Howard Levine April 2024

Friday April 12, 2024

Today, IPI is back in its weekend conference location at the Rockville Hilton to study The Unstructured Unconscious and the Repressed Unconscious: A Clinical Paradigm for the 21st Century with Howard Levine as IPI’s distinguished guest. We haven’t been here since the weekend conference with Anne Alvarez in February of 2020.  The place feels so familiar, even the carpets are the same.  Friends I haven’t seen in four years. Students I have met only on Zoom until now.  I am sitting in my usual seat at the back of the conference room with colleagues – faculty and students who haven’t seen one another except online alongside new onsite participants, and other old and new faces on a large screen from various states and countries. It is only the second hybrid conference IPI has designed, and we are all curious and eager to participate in the integratino of our onsite and online learning community.  It’s a work in progress, an experiment in sharing, sensitivity to the needs of others, and experiencing hybrid as an object of study.  “Everyone hates hybrid,” we’ve heard, but our goal at IPI is to develop expertise in creating an effective hybrid learning environment for communicating across cultures.

April 2024 Hybrid Conference

Now Howard Levine is talking.  “Where are we?” he asks.  This is the central question for the analytic dyad in the unique epistemological universe that is psychoanalysis.  Levine, who is highly conversant with the related elements of theories of Bion, Winnicott, Freud, and Klein, warns us that theories tend to be rather final, exhaustive, exclusive of other ideas, and limiting of growth in the individual psyche and in the field of psychoanalysis.  He allows that models highlight characteristic elements which can be useful for making comparisons between various clinical approaches.  However, he reminds us that assumptions made by theories and models for understanding neuroses  (in which the unconscious is structured by representation of repressed unpleasant experience and desires) cannot be made to apply in the psychoanalytic treatment of all cases.  In widening scope cases, the analyst is responding to fragmented or psychosomatically expressed states of mind that are unrepresented because they are non-ideational.   The task here is to reach a wordless experience in the unstructured unconscious.  Here Levine turns to French psychosomatics and the work of Andre Green.  Heady stuff.  Clearly Levine likes to know the boundaries and break free of them.   His parting shot to us before pausing for discussion — “Are you dislocated enough yet?”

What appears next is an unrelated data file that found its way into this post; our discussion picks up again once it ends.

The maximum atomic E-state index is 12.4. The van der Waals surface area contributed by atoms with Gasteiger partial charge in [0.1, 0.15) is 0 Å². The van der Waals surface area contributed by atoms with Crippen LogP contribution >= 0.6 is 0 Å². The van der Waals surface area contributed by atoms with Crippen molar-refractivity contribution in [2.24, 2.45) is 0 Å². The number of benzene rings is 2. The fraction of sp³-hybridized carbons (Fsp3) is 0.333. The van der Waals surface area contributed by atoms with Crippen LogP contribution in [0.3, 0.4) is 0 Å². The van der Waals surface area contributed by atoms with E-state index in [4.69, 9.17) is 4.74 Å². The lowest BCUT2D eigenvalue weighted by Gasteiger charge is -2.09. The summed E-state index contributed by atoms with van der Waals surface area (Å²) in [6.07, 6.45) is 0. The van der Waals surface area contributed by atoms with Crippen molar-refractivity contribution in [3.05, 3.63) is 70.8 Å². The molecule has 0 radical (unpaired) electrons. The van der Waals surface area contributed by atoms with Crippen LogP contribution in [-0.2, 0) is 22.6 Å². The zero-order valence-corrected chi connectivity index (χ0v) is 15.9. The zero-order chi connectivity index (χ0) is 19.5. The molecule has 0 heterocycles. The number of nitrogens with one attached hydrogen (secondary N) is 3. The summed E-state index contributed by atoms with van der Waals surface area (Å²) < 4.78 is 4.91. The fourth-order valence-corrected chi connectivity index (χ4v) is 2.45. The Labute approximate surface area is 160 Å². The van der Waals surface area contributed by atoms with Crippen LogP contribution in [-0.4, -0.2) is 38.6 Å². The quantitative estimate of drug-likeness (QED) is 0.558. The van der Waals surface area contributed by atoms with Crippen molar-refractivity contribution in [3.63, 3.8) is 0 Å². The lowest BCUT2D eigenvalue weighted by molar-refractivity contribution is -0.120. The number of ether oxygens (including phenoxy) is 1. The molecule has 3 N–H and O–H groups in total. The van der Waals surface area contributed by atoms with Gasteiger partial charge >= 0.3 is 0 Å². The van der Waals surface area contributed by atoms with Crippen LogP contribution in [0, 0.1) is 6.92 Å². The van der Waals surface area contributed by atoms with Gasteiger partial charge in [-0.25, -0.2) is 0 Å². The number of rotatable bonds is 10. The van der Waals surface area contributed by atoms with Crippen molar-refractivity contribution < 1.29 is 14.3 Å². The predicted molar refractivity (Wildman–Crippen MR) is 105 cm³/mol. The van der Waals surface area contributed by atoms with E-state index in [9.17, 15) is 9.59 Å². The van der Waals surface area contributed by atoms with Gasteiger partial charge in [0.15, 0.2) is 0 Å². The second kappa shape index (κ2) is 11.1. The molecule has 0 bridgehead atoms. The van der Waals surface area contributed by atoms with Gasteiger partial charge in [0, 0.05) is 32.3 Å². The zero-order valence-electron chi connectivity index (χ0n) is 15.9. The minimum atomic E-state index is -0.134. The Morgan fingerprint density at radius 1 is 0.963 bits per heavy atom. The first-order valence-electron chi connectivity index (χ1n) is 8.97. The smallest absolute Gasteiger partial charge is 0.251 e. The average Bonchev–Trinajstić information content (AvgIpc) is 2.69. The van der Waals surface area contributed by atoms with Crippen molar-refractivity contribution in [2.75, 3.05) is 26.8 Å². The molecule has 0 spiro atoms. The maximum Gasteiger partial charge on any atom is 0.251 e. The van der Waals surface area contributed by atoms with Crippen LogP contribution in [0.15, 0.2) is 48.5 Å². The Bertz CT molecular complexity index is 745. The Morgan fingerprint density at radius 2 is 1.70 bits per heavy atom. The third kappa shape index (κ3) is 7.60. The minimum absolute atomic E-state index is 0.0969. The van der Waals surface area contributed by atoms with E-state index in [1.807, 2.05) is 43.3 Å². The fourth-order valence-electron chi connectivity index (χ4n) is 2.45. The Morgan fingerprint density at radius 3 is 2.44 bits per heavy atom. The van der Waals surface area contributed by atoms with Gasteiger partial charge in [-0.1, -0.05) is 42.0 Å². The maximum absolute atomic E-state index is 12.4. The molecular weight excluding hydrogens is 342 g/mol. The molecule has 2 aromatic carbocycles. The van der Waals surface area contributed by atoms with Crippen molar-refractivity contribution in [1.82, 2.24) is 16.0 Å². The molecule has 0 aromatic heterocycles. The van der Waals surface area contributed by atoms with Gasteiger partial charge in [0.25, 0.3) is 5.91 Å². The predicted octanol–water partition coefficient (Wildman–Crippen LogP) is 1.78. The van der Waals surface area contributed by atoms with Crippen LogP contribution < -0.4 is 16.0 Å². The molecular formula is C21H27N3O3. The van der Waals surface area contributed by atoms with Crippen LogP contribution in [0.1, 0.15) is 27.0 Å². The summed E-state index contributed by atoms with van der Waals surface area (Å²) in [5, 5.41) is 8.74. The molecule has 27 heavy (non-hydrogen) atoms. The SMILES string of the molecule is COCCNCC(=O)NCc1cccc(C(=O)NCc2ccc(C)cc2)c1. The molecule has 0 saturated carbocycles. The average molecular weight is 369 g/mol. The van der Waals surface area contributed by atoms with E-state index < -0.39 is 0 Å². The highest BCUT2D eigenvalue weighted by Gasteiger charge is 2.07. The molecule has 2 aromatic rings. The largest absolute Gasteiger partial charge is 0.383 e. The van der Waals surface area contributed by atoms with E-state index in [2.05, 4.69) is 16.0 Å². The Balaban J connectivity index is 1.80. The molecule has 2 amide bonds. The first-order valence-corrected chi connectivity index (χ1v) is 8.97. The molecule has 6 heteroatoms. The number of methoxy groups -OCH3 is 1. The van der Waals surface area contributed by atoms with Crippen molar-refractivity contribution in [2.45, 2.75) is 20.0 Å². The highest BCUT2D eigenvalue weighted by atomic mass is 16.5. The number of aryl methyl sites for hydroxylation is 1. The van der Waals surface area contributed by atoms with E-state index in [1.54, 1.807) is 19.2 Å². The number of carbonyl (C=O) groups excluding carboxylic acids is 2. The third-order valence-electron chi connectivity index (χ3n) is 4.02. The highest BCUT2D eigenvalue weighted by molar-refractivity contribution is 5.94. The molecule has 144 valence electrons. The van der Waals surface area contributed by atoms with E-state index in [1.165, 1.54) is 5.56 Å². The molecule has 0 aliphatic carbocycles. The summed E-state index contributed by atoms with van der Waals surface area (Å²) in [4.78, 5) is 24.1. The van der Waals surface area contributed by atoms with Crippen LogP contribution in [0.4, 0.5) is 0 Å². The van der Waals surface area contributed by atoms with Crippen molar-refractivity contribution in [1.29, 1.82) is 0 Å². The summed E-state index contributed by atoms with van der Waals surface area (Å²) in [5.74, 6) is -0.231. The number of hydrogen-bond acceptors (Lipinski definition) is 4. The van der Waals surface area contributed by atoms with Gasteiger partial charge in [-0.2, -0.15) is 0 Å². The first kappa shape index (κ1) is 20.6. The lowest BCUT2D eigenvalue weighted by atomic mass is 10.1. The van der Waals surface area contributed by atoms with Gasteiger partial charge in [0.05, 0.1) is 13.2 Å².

Responding to the word ‘dislocated’, my mind returns to his opening question: “Where are we?” I ask why the sense of place is the central question above all others.  He replies that the whole trend in psychoanalysis has been towards knowing and getting it right.  So, now we need to valorize the space for not knowing, for instability, and for acknowledging that the unstructured unconscious is a force without meaning.  Putting it simply, he says, “There is no there yet.” And that is what we have to be able to resonate with.  As for a more complete exploration of my question, Levine responds: “We will have the whole weekend for that!”

And we will be pondering the questions raised for much longer than that.

Jill Scharff